Further investigations showed that FGF21 acts on noradrenergic neurons, a type of nerve cell in the brain that promotes wakefulness. The hormone didn’t affect alcohol metabolism, though, as both treated and untreated mice showed the same blood alcohol concentrations.
FGF21 appears to specifically affect intoxication from alcohol, Dr. Kliewer said. Animals that received other types of sedatives did not become alert any faster than usual when given this hormone.
Dr. Mangelsdorf added that FGF21 has already been explored in clinical trials involving diabetes, weight loss, and nonalcoholic fatty liver disease and has shown a good safety profile. Eventually, he said, FGF21 could be developed into a drug that could be delivered to patients in hospital emergency rooms, college campuses, or elsewhere akin to the way Narcan is used to treat opiate overdoses, potentially saving countless lives.
“We don’t want to send the signal that it’s OK to get drunk because a drug can undo it,” Dr. Kliewer said. “But FGF21 may eventually be able to prevent some negative consequences for people incapacitated from alcohol.”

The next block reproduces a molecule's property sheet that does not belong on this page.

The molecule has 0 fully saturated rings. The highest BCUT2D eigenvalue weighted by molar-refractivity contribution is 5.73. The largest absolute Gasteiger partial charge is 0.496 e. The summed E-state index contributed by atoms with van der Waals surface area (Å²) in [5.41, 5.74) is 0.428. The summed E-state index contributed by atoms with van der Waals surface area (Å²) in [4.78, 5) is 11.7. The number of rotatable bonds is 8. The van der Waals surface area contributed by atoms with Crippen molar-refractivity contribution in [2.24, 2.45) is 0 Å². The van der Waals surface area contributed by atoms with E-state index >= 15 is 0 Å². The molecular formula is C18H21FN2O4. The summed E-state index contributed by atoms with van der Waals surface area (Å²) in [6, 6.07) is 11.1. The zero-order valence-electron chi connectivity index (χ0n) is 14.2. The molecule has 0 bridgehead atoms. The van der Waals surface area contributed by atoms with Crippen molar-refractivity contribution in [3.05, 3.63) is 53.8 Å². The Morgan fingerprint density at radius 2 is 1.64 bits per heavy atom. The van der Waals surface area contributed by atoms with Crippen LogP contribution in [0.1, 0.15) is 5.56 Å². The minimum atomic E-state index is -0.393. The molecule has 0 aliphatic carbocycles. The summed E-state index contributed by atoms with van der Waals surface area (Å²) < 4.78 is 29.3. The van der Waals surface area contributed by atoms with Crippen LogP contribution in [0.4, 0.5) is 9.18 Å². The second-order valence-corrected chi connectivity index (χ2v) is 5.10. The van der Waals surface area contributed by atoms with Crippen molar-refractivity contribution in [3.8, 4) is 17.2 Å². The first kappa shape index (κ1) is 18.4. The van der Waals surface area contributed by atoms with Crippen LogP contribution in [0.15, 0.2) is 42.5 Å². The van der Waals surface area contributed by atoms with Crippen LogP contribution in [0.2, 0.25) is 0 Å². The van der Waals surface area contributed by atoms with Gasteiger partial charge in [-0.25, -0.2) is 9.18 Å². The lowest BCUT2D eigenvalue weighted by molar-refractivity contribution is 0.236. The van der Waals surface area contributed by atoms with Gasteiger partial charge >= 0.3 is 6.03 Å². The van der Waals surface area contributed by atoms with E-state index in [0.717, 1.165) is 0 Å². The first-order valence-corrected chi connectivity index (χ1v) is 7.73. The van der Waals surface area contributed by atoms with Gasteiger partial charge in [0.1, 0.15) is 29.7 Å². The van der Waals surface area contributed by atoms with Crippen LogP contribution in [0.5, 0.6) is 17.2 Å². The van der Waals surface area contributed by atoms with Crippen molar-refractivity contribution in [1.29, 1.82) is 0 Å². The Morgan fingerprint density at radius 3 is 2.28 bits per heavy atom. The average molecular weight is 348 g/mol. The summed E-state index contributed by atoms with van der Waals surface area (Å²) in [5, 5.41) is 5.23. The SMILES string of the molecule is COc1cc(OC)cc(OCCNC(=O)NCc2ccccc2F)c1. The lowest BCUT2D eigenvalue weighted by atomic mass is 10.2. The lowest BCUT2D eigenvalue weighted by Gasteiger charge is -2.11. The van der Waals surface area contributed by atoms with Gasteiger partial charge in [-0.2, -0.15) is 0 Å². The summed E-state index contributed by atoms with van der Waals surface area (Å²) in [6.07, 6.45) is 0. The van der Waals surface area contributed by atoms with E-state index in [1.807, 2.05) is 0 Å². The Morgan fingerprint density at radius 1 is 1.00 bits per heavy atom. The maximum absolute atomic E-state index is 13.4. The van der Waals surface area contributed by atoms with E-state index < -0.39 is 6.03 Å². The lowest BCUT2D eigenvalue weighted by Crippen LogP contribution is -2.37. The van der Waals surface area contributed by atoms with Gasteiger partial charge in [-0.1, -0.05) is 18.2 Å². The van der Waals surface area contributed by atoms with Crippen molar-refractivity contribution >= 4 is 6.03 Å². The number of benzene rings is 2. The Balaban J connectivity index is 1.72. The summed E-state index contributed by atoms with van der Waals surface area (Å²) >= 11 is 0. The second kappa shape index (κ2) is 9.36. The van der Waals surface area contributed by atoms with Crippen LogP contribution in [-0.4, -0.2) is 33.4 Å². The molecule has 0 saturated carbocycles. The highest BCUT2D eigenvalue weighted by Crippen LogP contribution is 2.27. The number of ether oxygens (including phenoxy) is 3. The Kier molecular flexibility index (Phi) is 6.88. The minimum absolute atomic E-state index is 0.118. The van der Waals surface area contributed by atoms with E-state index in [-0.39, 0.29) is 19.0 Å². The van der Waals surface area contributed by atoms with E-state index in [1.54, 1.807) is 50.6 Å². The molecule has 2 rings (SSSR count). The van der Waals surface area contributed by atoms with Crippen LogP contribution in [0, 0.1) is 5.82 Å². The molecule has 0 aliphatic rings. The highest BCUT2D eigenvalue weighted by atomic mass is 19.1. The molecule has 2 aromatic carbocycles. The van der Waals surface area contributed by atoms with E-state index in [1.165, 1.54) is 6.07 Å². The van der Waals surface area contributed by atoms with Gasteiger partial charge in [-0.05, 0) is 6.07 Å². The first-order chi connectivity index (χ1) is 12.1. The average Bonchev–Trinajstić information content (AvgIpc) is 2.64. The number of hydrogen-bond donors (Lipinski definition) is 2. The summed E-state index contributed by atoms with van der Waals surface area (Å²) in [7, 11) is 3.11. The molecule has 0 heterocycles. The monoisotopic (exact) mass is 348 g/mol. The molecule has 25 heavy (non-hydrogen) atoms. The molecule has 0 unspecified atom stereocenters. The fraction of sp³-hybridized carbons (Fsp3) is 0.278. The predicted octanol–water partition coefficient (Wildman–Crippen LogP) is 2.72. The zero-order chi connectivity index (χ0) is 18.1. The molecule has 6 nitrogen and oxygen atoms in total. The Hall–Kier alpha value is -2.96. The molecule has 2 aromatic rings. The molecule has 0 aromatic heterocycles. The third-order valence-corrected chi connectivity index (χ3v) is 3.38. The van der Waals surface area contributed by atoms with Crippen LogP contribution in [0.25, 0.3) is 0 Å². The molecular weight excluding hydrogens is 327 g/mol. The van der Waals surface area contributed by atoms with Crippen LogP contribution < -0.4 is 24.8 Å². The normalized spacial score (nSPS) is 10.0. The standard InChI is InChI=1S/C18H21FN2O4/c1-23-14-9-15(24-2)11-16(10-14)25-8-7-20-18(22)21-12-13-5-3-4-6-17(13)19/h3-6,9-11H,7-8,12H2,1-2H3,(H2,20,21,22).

Other UTSW researchers who contributed to this study are Wei Fan, Abhijit Bugde, Laurent Gautron, Kevin Vale, Robert E. Hammer, and Yuan Zhang.
This study was supported by grants from the National Institutes of Health (K99 DK120869, R01 AA028473, 1P30 CA142543, and 1S10 RR029731), the Robert A. Welch Foundation (I-1275 and I-1558), and the Howard Hughes Medical Institute.
Dr. Hammer holds the Graydon Heartsill Professorship in Medical Science. Dr. Kliewer holds the Diana K. and Richard C. Strauss Distinguished Chair in Developmental Biology. Dr. Mangelsdorf, an Investigator in the Peter O’Donnell Jr. Brain Institute, holds the Alfred G. Gilman Distinguished Chair in Pharmacology and the Raymond and Ellen Willie Distinguished Chair in Molecular Neuropharmacology in Honor of Harold B. Crasilneck, Ph.D. Drs. Mangelsdorf and Kliewer are members of the National Academy of Sciences.
Drs. Mangelsdorf and Kliewer are founders of Atias Pharma LLC and members of the advisory board.
About UT Southwestern Medical Center
UT Southwestern, one of the nation’s premier academic medical centers, integrates pioneering biomedical research with exceptional clinical care and education. The institution’s faculty has received six Nobel Prizes, and includes 24 members of the National Academy of Sciences, 18 members of the National Academy of Medicine, and 14 Howard Hughes Medical Institute Investigators. The full-time faculty of more than 2,900 is responsible for groundbreaking medical advances and is committed to translating science-driven research quickly to new clinical treatments. UT Southwestern physicians provide care in more than 80 specialties to more than 100,000 hospitalized patients, more than 360,000 emergency room cases, and oversee nearly 4 million outpatient visits a year.